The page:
February 5, 2019

New UK Counter-Terrorism legislation contains some journalistic protections, but threatens press freedom

Reporters Without Borders (RSF) welcomes the inclusion of journalistic protections in specific clauses of the UK Counter-Terrorism and Border Security Bill, but remains concerned about the press freedom implications of a number of problematic provisions that were retained in the final version of the bill. The bill passed after a ‘ping-pong’ debate between the House of Commons and House of Lords, which reached final stages on 22 January 2019.

With support from Doughty Street Chambers, RSF provided briefings for both the House of Commons and House of Lords, outlining press freedom concerns in specific clauses, and recommending that they be amended or struck from the bill. RSF also joined a group of broader freedom of expression and human rights NGOs in calling for amendments to the bill.

A number of the measures RSF advocated were reflected through amendments. Specifically, journalistic protections were added to Clauses 3 and 4, which pertained to the criminalisation of the repeated viewing of extremist content online, and the designation of ‘no-go’ zones overseas, which now will not apply to journalists.

However, a number of problematic clauses remained, including Clause 1, pertaining to expressions of support for a proscribed organisation; Clause 2, which criminalises the publication of certain images of clothing or other items; Clause 7, which significantly increases maximum sentences connected with expression and the collection and dissemination of information; Clause 13, providing for increased powers to enter and search home addresses; and Clause 21 and Schedule 3, which give authorities new powers to stop, question, search, and detain persons at ports and borders to determine whether someone is engaged in overly broadly defined “hostile activity”.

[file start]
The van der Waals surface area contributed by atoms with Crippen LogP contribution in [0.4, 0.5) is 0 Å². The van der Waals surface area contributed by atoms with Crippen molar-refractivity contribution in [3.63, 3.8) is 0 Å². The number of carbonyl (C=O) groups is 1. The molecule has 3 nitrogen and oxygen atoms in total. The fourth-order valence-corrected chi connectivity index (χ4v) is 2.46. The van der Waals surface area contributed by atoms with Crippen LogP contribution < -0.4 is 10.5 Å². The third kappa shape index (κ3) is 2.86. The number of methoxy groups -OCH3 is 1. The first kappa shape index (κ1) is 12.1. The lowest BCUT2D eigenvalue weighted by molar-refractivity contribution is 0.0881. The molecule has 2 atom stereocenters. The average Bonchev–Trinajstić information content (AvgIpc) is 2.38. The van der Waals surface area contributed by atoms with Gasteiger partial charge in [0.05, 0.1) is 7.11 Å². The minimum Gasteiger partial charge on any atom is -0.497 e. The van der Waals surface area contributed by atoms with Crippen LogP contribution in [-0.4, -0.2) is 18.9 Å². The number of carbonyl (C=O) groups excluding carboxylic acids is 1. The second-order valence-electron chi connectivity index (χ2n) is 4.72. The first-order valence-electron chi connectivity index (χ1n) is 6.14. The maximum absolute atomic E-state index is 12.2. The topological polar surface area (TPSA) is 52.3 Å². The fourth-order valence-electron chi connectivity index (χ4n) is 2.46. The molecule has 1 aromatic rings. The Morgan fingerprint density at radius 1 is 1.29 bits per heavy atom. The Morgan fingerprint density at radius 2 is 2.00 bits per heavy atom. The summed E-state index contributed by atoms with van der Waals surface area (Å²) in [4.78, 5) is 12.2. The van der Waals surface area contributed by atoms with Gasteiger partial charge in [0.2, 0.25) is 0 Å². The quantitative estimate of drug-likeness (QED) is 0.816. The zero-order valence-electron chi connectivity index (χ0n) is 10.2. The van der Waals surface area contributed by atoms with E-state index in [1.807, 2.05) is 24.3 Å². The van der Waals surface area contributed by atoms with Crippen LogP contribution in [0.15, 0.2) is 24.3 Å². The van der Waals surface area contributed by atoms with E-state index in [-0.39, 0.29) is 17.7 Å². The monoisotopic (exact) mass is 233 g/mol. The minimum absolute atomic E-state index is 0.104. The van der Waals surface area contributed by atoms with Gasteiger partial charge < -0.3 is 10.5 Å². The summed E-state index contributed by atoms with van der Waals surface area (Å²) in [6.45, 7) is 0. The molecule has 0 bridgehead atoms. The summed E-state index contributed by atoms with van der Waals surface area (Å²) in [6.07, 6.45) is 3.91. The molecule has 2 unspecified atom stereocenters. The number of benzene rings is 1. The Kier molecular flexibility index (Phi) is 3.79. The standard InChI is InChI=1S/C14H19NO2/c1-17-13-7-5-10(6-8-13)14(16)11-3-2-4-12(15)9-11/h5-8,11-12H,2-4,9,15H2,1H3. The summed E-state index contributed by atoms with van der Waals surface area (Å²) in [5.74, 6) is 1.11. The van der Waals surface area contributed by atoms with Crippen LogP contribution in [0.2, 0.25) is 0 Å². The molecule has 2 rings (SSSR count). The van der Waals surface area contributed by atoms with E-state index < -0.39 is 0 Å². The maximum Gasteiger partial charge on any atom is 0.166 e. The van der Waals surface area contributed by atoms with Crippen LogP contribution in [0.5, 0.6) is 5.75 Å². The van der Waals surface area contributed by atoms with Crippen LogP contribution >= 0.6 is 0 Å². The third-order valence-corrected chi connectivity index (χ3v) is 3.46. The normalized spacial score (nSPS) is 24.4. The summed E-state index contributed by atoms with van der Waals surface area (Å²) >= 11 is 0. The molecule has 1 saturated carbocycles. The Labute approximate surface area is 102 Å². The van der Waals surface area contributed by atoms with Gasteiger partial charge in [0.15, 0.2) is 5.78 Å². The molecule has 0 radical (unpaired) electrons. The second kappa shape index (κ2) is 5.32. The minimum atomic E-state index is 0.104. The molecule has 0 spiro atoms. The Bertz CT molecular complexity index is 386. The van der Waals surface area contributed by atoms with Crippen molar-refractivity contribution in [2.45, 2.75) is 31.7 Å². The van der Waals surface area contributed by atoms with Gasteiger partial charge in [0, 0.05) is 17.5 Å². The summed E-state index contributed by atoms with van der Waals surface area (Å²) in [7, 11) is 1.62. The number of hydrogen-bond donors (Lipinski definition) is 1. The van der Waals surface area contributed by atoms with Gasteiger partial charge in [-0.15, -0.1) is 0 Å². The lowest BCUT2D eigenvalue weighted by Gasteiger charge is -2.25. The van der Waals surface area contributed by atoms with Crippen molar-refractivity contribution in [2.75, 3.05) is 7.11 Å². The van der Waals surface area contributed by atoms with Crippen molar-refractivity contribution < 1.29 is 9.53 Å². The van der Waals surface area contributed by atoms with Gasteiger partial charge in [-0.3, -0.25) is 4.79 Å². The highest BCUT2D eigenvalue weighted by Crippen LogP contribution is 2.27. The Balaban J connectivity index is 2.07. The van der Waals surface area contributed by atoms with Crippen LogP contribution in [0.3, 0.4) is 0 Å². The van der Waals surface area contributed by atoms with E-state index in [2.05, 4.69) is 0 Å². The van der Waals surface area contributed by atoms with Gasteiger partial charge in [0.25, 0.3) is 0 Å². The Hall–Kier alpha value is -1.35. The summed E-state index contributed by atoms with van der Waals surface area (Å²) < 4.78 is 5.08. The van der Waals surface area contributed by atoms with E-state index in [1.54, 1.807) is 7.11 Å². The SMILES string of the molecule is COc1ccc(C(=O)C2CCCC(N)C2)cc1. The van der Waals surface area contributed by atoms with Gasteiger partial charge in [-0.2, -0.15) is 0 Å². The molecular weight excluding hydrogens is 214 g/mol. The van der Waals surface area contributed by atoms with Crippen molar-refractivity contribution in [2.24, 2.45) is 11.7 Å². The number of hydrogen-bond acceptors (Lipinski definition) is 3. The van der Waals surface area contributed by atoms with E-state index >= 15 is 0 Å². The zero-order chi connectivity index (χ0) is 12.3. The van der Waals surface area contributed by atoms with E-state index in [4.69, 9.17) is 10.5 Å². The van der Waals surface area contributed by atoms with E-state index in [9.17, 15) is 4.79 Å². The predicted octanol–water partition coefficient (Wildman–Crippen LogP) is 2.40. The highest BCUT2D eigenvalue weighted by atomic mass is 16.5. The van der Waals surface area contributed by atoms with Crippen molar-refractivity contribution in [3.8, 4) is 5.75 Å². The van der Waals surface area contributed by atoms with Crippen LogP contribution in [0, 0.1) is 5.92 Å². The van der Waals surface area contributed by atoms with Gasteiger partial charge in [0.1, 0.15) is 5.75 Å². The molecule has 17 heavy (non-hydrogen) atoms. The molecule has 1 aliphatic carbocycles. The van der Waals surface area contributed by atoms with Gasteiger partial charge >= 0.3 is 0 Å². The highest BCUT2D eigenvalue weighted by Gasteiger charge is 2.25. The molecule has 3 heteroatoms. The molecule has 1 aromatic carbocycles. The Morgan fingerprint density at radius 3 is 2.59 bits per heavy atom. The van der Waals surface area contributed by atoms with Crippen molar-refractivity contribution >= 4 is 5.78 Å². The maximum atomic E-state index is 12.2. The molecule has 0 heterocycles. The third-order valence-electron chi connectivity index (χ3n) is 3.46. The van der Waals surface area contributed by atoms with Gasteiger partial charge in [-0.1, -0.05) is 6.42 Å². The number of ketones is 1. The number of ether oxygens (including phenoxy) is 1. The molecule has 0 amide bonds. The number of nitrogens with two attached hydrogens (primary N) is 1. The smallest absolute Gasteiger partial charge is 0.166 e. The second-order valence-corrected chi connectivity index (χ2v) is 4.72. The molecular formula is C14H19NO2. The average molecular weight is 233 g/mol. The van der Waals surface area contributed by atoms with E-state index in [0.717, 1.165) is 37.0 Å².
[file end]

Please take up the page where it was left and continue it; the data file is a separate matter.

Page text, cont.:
“We welcome the inclusion of specific journalistic exemptions in some clauses of the bill, which would have created ‘no-go’ zones for journalists and otherwise restricted their ability to do their jobs. However, other provisions of the bill remain threatening to the protection of journalistic sources and broader press freedom, which is worrying indeed given other ongoing legislative moves that could further restrict press freedom in the UK”, said RSF UK Bureau Director Rebecca Vincent.

The adoption of this legislation takes place against the backdrop of an overall worrying climate for press freedom in the UK. Another problematic bill, the Crime (Overseas Production Orders) Bill, is in the final stages of parliamentary debate, and could put journalists’ data at risk. At the same time, a recent proposal by the government intelligence organisation GCHQ, would force an encryption backdoor, further threatening journalists’ ability to communicate securely and guarantee source protection.

The Counter-Terrorism and Border Security Bill will take effect once it receives Royal Assent.

The UK is ranked 40th out of 180 countries in Reporters Without Borders 2018 World Press Freedom Index.